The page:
Saudi Arabia’s inflation rate dropped to 2.7 % in March, against 3 % recorded in February, according to the latest report released by the General Authority for Statistics (GASTAT).
The consumer price index bulletin of March attributed the Kingdom’s low inflation to the strength of the Saudi economy and the measures taken to deal with the supply chain crisis after the outbreak of the coronavirus pandemic.
The Kingdom’s decision to fix the upper ceiling for energy prices, which demonstrates the Saudi economy’s strength, flexibility, and exceptional capacity to withstand shocks, is another reason for the low inflation rate, according to the report.
Speaking to Asharq Al-Awsat, economist at King Faisal University Mohammed bin Delim Al-Qahtani said that the stability of inflation rates in Saudi Arabia provides a global example in combating and curbing inflation.
He added that it proves the Saudi economy’s continued growth and is a clear indication of the success of the Kingdom’s financial and monetary policies in preventing and containing inflation.
Al-Qahtani attributed the control of inflation to the diversity and balance of the Saudi economy, which is no longer reliant on a single source such as oil.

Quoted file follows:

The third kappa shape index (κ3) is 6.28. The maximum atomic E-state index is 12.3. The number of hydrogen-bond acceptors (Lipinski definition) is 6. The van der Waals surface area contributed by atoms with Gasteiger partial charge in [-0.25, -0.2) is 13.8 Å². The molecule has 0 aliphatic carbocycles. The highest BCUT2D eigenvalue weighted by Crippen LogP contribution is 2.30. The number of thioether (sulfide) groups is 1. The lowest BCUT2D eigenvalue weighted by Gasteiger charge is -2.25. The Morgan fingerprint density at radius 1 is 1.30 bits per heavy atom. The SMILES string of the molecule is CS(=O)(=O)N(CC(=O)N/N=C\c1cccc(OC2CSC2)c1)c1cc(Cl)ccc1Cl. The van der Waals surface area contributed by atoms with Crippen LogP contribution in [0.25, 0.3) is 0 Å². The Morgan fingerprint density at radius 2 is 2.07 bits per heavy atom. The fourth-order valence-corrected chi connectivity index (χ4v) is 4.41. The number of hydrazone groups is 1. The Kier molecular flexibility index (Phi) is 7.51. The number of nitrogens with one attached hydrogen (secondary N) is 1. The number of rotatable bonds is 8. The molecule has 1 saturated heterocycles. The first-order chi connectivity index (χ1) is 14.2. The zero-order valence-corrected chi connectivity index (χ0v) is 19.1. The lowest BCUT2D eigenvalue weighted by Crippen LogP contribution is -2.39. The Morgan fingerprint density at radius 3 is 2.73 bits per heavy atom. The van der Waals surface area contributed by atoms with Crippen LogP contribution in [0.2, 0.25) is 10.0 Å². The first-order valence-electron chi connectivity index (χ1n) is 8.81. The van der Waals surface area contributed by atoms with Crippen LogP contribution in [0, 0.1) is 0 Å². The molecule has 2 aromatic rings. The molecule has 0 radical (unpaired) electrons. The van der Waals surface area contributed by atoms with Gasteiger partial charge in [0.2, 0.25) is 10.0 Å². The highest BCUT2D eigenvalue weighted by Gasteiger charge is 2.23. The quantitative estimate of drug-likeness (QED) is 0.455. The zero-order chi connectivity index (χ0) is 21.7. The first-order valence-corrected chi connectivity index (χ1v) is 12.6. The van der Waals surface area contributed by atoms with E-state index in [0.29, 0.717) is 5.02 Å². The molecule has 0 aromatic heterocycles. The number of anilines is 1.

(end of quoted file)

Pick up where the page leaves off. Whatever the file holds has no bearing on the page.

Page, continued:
He pointed out that the Saudi economy is now showing its true face by relying on non-oil sectors and the emergence of several service sectors.
Additionally, the geopolitical stability created by the Kingdom and the recent upgrade of Saudi Arabia’s credit rating by Fitch to “A” with a stable outlook have all earned the country respect as an exemplary state that has been able to adapt to the toughest economic conditions.
Meanwhile, Osama bin Ghanem Al-Obaidi, advisor and professor of international commercial law at the Institute of Public Administration in Riyadh, explained that the Saudi government has successfully curbed inflation by avoiding disruptions in the food supply chain linked to the Russian-Ukrainian conflict, diversifying sources of imported food and stabilizing fuel prices in the Kingdom.